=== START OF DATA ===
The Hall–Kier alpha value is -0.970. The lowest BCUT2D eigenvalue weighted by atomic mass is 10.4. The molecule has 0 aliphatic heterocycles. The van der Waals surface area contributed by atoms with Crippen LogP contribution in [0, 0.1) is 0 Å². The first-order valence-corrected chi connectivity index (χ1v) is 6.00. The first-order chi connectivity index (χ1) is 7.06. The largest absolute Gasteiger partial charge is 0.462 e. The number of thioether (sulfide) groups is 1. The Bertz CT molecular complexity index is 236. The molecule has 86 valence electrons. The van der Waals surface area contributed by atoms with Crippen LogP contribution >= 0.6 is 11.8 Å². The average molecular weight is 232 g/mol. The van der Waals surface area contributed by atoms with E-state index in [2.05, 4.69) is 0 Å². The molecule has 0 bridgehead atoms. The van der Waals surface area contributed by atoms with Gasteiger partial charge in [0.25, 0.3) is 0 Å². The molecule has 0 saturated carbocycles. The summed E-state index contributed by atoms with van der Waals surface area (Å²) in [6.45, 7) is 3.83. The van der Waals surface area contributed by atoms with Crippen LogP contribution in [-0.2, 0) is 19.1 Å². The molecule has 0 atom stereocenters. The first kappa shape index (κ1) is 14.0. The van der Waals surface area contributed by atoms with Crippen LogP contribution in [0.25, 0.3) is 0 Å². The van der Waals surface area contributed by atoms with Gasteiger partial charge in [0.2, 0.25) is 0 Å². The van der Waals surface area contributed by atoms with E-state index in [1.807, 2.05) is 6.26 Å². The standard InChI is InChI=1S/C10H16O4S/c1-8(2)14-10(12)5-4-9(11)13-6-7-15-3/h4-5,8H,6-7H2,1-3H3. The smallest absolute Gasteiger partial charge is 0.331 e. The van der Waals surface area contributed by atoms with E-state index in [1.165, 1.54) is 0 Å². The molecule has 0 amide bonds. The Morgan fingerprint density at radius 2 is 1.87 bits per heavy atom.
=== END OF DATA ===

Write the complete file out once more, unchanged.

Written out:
The Hall–Kier alpha value is -0.970. The lowest BCUT2D eigenvalue weighted by atomic mass is 10.4. The molecule has 0 aliphatic heterocycles. The van der Waals surface area contributed by atoms with Crippen LogP contribution in [0, 0.1) is 0 Å². The first-order valence-corrected chi connectivity index (χ1v) is 6.00. The first-order chi connectivity index (χ1) is 7.06. The largest absolute Gasteiger partial charge is 0.462 e. The number of thioether (sulfide) groups is 1. The Bertz CT molecular complexity index is 236. The molecule has 86 valence electrons. The van der Waals surface area contributed by atoms with Crippen LogP contribution >= 0.6 is 11.8 Å². The average molecular weight is 232 g/mol. The van der Waals surface area contributed by atoms with E-state index in [2.05, 4.69) is 0 Å². The molecule has 0 bridgehead atoms. The van der Waals surface area contributed by atoms with Gasteiger partial charge in [0.25, 0.3) is 0 Å². The molecule has 0 saturated carbocycles. The summed E-state index contributed by atoms with van der Waals surface area (Å²) in [6.45, 7) is 3.83. The van der Waals surface area contributed by atoms with Crippen LogP contribution in [-0.2, 0) is 19.1 Å². The molecule has 0 atom stereocenters. The first kappa shape index (κ1) is 14.0. The van der Waals surface area contributed by atoms with Crippen LogP contribution in [0.25, 0.3) is 0 Å². The van der Waals surface area contributed by atoms with Gasteiger partial charge in [0.2, 0.25) is 0 Å². The van der Waals surface area contributed by atoms with E-state index in [1.807, 2.05) is 6.26 Å². The standard InChI is InChI=1S/C10H16O4S/c1-8(2)14-10(12)5-4-9(11)13-6-7-15-3/h4-5,8H,6-7H2,1-3H3. The smallest absolute Gasteiger partial charge is 0.331 e. The van der Waals surface area contributed by atoms with E-state index in [1.165, 1.54) is 0 Å². The molecule has 0 amide bonds. The Morgan fingerprint density at radius 2 is 1.87 bits per heavy atom.